- Baxter is in advanced talks to buy Hillrom in a deal valued at around $10 billion, reported The Wall Street Journal on Sunday, citing people familiar with the matter. Hillrom’s stock was up more than 10% in Monday trading on the news.
- Late last month, The Wall Street Journal and Bloomberg reported Baxter was in early discussions to acquire the medical-equipment maker. Hillrom reportedly rejected that offer of $144 per share. The latest report, which values Hillrom at around $150 a share, could be reached by midweek “assuming the talks don’t fall apart,” according to WSJ’s unnamed sources.
- Wall Street analysts have been skeptical of a potential union. Baird wrote Monday they talked themselves into a combination given Hillrom’s push into connected care, the focus of Baxter’s M&A strategy. However, J.P. Morgan argued Baxter has a “tall order” convincing investors “this is a more strategic vs. financial acquisition.”
Baxter CEO Joe Almeida in late July laid out his thinking on M&A emphasizing that the company is “doing a lot in connected health” and looking to “make sure that we have the ability to deploy capital in that area.” At the time, a Baird analyst said Almeida’s remarks sounded like a “non-specific defense” of a Hillrom deal.
While Baxter’s earlier $144 per share offer was reportedly rebuffed by Hillrom, the latest reported bid of around $150 a share might have what it takes to seal the deal.
Baxter has been looking for a meaningful M&A target since Almeida took the helm in January 2016. The CEO told investors in late July that the size of deals is a “secondary” consideration to “strategic fit” for Baxter.
However, J.P. Morgan wrote Monday that Baxter’s management “will have a tall order to convince investors” this is more of a strategic acquisition versus a financial buy.
“While Hillrom is improving its product portfolio, adding value with connected care, and continuing to expand internationally, we see some, but not an overwhelming strategic benefit,” wrote the J.P. Morgan analysts, who noted that “integrating the connected care aspect with Hillrom’s beds and monitors might have synergies” with Baxter’s infusion pump business.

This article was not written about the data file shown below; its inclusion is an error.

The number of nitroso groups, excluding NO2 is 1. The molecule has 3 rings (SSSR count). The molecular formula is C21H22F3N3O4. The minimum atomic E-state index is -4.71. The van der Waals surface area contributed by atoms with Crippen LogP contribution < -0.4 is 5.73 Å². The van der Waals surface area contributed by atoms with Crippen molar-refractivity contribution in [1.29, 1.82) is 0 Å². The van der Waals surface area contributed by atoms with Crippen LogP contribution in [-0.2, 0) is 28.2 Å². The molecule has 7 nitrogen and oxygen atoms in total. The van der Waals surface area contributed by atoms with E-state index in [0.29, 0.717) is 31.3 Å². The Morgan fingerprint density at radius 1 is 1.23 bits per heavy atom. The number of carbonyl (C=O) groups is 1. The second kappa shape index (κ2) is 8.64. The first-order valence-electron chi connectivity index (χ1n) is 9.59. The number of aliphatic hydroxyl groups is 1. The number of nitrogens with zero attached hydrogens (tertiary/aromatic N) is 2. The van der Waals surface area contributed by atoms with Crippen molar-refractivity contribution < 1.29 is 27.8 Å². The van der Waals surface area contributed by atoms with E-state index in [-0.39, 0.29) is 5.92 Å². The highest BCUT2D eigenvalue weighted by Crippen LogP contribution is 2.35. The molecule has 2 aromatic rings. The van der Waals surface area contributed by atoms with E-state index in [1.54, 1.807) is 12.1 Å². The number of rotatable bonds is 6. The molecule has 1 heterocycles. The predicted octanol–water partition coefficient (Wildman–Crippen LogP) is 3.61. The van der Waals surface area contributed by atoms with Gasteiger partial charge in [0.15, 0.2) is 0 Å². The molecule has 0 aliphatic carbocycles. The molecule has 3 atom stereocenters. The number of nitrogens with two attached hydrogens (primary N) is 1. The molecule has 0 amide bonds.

But Baird’s Polark argued skeptics under-appreciate the “momentum Hillrom is building in care communications, middle ware, smart beds, digital exam tools, intelligent non-contact monitoring devices, and OR automation solutions.” Polark added that the acute care environment is “in the early innings of another wave of digital transformation” and the products adopted so far by hospitals are generally suboptimal.
While Polark acknowledged the Hillrom portfolio “isn’t a silver bullet to fix all that ails,” the analyst contends that the company’s products bring “a lot of tools to bear and seems, in some respects, to just be getting started on its digital journey.” Polark asked: “As a major partner to health systems, why wouldn’t Baxter want to be involved here?”
Nonetheless, J.P. Morgan analysts observed that while there are synergies between the two companies there is not an overwhelming strategic benefit. Among the analyst’s objections to a potential deal is Hillrom’s 2-3% weighted average market growth rate.
“Nothing against Hillrom, which has done an excellent job improving its business over the years, but the company’s WAMGR is in the 2-3% range now, below Baxter’s at ~3-4%, and uninteresting as far as MedTech end-market growth goes,” the J.P. Morgan analysts wrote. “Without accelerating top-line growth, we don’t think investors would like Baxter entering lower growth end-markets for the benefit of accretion.”